St. Paul, like every good mentor, regularly reminds those he helped form in faith that each person has a gift that is given to them to build up the body of Christ. To forget this, to take it for granted or to deny it harms the whole body. Worse still, we can undervalue the gifts God gives us, especially when they come naturally.
This is a particular danger for those whose gifts are hidden from public view. The volunteer sacristan for a parish community who opens and closes the church everyday, and creates lists of lectors, eucharistic ministers and mass servers, quietly helps everyone to prepare and fully participate in the Eucharist. While rarely acknowledged publicly, her gifts enhance the life of all in the community, and it would be a disservice to herself and the church if she failed to appreciate them as integral to the vibrancy of the body of Christ.
At the same time, our gifts can cause us both to suffer and rejoice. The gift of a compassionate heart, which leads believers to reach out without judgment towards the needy, can often bring suffering. Furthermore, to stand with those who speak and live the truth on behalf of the poor can make believers very vulnerable to the criticism of those who want to protect their wealth and power at any cost.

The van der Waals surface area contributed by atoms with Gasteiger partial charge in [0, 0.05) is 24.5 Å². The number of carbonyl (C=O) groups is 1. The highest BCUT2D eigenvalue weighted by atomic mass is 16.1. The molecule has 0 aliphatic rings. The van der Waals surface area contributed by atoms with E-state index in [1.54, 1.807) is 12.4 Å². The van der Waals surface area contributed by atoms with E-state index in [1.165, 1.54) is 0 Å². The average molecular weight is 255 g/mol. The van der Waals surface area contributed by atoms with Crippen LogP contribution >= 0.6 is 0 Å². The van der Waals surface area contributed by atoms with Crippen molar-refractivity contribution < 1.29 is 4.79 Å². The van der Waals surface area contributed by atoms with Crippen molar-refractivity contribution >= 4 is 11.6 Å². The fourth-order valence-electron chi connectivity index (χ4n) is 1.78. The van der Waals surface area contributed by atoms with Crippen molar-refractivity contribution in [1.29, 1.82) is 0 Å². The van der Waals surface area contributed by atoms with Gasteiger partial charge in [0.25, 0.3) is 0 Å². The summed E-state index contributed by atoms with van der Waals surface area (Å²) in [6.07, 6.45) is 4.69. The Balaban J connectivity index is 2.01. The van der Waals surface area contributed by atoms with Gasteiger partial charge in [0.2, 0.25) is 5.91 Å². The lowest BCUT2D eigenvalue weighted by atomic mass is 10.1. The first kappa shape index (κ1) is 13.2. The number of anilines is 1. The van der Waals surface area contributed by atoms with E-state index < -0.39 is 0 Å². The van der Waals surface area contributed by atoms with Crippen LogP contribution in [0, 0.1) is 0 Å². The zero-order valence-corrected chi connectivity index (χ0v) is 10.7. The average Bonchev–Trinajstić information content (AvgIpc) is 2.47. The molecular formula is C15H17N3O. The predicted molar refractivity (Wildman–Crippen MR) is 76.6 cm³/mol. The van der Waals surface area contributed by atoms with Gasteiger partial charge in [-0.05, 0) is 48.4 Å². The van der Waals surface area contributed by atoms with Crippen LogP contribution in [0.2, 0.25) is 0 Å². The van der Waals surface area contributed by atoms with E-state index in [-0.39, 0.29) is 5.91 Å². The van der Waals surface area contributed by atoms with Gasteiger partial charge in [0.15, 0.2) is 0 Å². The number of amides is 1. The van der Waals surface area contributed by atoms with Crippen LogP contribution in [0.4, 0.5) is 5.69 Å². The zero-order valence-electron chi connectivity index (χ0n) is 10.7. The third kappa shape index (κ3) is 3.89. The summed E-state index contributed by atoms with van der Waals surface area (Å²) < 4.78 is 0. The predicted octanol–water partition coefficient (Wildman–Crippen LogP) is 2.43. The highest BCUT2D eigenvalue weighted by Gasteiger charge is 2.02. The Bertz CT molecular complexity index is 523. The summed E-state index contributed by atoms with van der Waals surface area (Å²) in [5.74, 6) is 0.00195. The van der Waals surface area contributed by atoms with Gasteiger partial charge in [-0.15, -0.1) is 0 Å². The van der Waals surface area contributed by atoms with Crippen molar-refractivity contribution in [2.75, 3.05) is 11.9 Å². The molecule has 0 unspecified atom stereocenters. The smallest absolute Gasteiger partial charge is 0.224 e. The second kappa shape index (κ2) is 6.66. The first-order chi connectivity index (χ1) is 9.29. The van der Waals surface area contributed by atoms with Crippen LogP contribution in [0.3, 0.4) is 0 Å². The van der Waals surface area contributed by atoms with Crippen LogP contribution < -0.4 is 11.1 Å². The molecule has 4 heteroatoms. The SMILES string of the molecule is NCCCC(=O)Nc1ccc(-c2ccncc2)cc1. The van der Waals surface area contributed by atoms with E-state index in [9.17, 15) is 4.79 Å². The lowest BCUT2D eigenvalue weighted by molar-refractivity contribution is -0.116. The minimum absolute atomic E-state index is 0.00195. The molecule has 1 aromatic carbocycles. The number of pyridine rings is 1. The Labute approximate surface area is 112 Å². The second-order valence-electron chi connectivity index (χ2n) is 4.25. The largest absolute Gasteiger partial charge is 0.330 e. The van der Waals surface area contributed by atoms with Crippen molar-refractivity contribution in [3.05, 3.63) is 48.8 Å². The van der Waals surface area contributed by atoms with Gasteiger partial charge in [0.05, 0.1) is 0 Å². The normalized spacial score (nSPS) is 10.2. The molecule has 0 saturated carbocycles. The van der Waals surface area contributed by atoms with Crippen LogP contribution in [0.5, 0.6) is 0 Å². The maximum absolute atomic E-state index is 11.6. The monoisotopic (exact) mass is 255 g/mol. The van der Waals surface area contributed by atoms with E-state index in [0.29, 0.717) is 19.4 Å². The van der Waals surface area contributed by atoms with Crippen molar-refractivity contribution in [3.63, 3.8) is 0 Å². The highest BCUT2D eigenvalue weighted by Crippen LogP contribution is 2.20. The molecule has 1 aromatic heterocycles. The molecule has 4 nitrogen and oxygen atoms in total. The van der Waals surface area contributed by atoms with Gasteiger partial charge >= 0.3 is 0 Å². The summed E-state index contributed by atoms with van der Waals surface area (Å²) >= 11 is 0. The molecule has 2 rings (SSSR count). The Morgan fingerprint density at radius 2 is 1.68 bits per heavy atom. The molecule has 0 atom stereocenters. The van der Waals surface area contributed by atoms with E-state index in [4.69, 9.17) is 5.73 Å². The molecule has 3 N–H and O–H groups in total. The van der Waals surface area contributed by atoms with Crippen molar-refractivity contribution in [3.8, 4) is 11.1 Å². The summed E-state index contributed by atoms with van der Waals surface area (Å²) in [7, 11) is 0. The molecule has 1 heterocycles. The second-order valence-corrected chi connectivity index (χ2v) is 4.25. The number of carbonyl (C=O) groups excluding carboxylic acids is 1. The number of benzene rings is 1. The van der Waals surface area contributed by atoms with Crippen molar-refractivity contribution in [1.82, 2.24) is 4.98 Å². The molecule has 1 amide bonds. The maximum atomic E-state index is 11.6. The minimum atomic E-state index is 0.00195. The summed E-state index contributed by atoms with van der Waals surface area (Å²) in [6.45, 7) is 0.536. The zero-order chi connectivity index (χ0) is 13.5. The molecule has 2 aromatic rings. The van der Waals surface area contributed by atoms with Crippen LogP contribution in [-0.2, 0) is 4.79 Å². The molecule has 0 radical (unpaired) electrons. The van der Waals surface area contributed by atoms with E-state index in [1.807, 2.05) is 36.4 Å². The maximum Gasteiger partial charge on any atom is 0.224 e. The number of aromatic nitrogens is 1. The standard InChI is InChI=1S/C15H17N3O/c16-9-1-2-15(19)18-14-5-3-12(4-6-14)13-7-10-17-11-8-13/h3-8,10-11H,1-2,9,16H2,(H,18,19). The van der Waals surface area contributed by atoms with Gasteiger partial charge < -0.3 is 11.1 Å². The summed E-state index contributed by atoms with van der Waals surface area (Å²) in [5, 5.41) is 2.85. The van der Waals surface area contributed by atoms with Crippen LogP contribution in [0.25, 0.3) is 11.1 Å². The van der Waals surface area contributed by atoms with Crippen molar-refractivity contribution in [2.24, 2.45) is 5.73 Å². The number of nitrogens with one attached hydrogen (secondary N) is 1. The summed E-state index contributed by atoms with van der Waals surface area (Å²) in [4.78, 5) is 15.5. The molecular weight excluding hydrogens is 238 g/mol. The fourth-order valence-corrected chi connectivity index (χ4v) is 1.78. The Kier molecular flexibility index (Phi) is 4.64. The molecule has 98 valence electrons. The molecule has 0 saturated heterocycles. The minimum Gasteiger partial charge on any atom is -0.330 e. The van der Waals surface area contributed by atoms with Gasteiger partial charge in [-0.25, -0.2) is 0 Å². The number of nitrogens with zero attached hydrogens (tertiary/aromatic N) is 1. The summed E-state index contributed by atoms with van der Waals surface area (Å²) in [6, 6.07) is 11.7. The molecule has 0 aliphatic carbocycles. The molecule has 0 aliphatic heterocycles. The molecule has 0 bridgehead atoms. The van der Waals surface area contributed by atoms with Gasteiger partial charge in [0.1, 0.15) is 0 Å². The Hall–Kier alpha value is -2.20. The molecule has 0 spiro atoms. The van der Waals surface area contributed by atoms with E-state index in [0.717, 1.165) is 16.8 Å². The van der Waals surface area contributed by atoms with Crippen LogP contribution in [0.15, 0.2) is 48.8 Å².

On the other hand, living with integrity, despite the suffering it brings, causes us to rejoice. Blessed Mother Teresa of Calcutta knew this joy deeply. Unable to ignore the dying poor on the streets of her adopted city, but unsure of how to change the political and economic climate that allowed such suffering, she dedicated herself and her sisters to care for each dying person as if they were Christ, and wrote:
The greatest fulfillment is in doing God's will. We do not have to do great things, only small things with great love. We do not have to be extraordinary in any way, I can do what you can't do and you can do what I can't do. Together we can do something beautiful for God. We can be the little pencils in the hand of God. (Mother Teresa)Today, be grateful for whatever gifts you have been given.
What blinds you to the gifts of others?